This research studies the presence and visibility of the gay world in Spanish cinema between 1940 and 1975. The report, published in the magazine Zer by Alejandro Melero, professor in the UC3M Department of Journalism and Audiovisual Communication, shows that there were genres that homosexuality appeared in more frequently. One such genre is comedy, in which it was very usual to portray gays as funny characters.
Beyond our borders—and in sharp contrast to Spanish cinema—directors like Alfred Hitchcock were forerunners in the representation of homosexuality, “suggesting the existence of this reality without making it evident,” as in the case of the film Rope, from 1948. According to Professor Melero, during the transition to democracy in Spain, the claims of the gay world were “legalized” for the first time and there was a normalization of a cultural tradition of paradigms and archetypes of characters passed from one generation to the next.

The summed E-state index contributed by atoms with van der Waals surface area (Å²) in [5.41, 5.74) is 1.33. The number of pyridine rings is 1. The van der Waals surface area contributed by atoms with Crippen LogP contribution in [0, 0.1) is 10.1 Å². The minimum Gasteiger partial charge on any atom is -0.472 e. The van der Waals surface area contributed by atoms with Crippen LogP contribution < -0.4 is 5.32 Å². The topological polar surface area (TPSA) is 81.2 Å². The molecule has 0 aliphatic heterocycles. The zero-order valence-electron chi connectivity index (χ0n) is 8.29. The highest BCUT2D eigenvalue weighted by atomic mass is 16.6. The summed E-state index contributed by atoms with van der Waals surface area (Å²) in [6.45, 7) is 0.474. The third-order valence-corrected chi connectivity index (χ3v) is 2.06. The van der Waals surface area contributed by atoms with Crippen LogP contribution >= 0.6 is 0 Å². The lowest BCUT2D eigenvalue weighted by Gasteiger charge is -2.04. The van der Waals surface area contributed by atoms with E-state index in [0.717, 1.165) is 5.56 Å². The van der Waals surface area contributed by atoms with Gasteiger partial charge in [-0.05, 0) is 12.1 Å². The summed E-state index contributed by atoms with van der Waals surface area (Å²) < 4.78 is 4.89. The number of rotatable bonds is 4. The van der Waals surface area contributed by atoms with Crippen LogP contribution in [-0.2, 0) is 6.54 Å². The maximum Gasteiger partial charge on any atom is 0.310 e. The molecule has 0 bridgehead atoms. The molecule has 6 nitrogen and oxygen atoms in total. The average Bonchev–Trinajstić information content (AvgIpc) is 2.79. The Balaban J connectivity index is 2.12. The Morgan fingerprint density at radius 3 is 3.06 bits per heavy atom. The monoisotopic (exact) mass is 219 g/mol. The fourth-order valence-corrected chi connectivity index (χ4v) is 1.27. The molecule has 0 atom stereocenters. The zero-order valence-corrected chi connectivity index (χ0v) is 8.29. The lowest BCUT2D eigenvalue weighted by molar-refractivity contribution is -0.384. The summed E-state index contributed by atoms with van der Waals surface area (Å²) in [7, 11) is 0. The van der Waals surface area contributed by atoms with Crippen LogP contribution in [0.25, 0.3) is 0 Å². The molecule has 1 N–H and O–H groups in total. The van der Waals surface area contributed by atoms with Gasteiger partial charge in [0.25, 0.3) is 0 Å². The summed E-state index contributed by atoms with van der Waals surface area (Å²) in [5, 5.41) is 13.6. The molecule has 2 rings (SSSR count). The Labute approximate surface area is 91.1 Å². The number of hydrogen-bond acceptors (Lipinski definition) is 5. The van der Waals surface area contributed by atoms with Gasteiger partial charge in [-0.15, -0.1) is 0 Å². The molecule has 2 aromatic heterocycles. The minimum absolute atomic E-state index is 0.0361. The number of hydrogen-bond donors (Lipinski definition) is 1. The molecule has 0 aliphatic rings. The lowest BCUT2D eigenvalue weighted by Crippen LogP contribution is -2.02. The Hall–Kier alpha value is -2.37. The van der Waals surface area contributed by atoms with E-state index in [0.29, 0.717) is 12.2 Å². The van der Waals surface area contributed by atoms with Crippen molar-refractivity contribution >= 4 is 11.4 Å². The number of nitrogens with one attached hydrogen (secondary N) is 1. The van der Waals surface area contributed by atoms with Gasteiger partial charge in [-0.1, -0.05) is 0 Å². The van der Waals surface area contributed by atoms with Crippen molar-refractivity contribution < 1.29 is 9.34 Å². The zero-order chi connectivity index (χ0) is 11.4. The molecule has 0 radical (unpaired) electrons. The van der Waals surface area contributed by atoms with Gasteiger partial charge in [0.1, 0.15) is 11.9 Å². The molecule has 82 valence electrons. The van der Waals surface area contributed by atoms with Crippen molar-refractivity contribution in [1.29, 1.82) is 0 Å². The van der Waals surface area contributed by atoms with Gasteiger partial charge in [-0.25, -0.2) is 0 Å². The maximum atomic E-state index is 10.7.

“What we can now label as ‘gay cinema’ or ‘homosexual character’ was not designated that way in the Franco era. Characters that at present we could call ‘gays’ would not have been recognized as such by audiences from the period,” says Melero. For example, in Los ojos dejan huellas (1952), by José Luis Sáenz de Heredia, there are no homosexuals, only confusion that might suggest their homosexuality.